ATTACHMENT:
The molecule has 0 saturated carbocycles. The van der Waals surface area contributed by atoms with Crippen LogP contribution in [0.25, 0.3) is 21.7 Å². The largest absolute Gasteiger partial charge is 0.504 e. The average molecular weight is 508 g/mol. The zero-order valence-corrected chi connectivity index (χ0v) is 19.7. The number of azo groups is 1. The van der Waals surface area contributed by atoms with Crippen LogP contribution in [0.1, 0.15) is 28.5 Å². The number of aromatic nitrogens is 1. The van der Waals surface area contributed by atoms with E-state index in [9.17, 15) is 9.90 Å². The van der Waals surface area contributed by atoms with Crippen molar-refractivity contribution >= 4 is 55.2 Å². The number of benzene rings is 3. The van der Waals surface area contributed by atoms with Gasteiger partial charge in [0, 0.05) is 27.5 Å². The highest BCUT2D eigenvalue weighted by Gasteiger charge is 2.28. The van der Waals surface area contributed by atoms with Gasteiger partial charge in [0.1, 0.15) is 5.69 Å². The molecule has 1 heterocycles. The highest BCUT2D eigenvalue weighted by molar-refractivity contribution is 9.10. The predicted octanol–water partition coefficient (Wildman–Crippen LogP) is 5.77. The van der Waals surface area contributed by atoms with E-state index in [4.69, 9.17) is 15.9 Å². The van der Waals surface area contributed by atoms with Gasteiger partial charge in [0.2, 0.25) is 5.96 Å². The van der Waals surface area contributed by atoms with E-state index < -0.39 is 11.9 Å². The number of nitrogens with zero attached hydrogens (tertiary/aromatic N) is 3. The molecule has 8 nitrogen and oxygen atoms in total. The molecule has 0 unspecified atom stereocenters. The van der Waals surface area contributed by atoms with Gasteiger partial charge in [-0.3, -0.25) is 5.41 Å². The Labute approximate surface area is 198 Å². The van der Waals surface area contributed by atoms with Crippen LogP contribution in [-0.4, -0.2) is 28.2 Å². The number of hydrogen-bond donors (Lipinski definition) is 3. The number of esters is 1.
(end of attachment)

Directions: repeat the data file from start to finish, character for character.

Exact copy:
The molecule has 0 saturated carbocycles. The van der Waals surface area contributed by atoms with Crippen LogP contribution in [0.25, 0.3) is 21.7 Å². The largest absolute Gasteiger partial charge is 0.504 e. The average molecular weight is 508 g/mol. The zero-order valence-corrected chi connectivity index (χ0v) is 19.7. The number of azo groups is 1. The van der Waals surface area contributed by atoms with Crippen LogP contribution in [0.1, 0.15) is 28.5 Å². The number of aromatic nitrogens is 1. The van der Waals surface area contributed by atoms with E-state index in [9.17, 15) is 9.90 Å². The van der Waals surface area contributed by atoms with Crippen molar-refractivity contribution >= 4 is 55.2 Å². The number of benzene rings is 3. The van der Waals surface area contributed by atoms with Gasteiger partial charge in [0, 0.05) is 27.5 Å². The highest BCUT2D eigenvalue weighted by Gasteiger charge is 2.28. The van der Waals surface area contributed by atoms with Gasteiger partial charge in [0.1, 0.15) is 5.69 Å². The molecule has 1 heterocycles. The highest BCUT2D eigenvalue weighted by molar-refractivity contribution is 9.10. The predicted octanol–water partition coefficient (Wildman–Crippen LogP) is 5.77. The van der Waals surface area contributed by atoms with E-state index in [4.69, 9.17) is 15.9 Å². The van der Waals surface area contributed by atoms with Gasteiger partial charge in [0.2, 0.25) is 5.96 Å². The van der Waals surface area contributed by atoms with E-state index < -0.39 is 11.9 Å². The number of nitrogens with zero attached hydrogens (tertiary/aromatic N) is 3. The molecule has 8 nitrogen and oxygen atoms in total. The molecule has 0 unspecified atom stereocenters. The van der Waals surface area contributed by atoms with Gasteiger partial charge in [-0.3, -0.25) is 5.41 Å². The Labute approximate surface area is 198 Å². The van der Waals surface area contributed by atoms with Crippen LogP contribution in [-0.4, -0.2) is 28.2 Å². The number of hydrogen-bond donors (Lipinski definition) is 3. The number of esters is 1.